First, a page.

Anjem Choudary, Britain's most notorious hate preacher, has been released to his family home amid concern that the banned extremist group that he led is posing a renewed threat to national security.
In the first photograph of Choudary since the convicted terrorist returned home under licence, he smiled for the camera as he embarked on a routine trip to the shops to buy sweets and top up an electricity pre-payment card.
The father of five is understood to have returned to his home in east London in the past fortnight after spending three years in prison (of a five-and-a-half year sentence) then six months in a bail hostel under strict supervision.
The release of Choudary and other prominent offenders risks galvanising impressionable young Muslims. It also puts a strain on the resources of the intelligence service and counter terrorism police who will want to keep them under careful watch.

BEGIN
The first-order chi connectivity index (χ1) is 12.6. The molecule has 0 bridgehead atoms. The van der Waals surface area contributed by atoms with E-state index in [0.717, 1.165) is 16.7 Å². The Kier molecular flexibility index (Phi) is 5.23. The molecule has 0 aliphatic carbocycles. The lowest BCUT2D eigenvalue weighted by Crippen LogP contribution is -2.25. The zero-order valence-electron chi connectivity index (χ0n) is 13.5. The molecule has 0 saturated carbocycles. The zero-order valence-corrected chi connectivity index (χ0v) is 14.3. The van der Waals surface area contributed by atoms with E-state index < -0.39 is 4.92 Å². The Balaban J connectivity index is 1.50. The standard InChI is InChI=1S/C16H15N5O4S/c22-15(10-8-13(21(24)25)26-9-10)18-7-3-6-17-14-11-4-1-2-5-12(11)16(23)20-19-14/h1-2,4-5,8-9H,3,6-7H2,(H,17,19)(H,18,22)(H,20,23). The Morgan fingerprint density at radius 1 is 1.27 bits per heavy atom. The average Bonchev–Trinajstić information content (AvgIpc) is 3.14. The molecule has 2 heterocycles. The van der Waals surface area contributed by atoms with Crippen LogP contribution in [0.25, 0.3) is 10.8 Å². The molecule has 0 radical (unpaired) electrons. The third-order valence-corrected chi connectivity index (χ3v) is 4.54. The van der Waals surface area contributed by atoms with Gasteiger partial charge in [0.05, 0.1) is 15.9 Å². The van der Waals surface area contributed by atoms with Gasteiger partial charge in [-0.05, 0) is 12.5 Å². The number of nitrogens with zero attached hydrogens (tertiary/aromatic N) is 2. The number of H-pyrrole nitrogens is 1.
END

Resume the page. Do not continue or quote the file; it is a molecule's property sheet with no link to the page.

Security services are confident that Choudary’s activities have been curtailed but it is understood they have noticed increased activities among some of his followers, who have either avoided jail or recently been released.
Security sources have noticed a spike this year in activities by al-Muhajiroun supporters in its core recruiting grounds in east London and Luton, Bedfordshire. Choudary’s followers have also been prominent at Speakers’ Corner in Hyde Park.
Videos that were used as an effective tool to radicalise young men still remain online, much to the consternation of intelligence officials.
The release from jail in recent months of Choudary and two close associates – Mizanur Rahman, who had previously created the group’s secret internet forums, and Abu Izzadeen, its long-standing and imposing enforcer – now threatens to galvanise acolytes.
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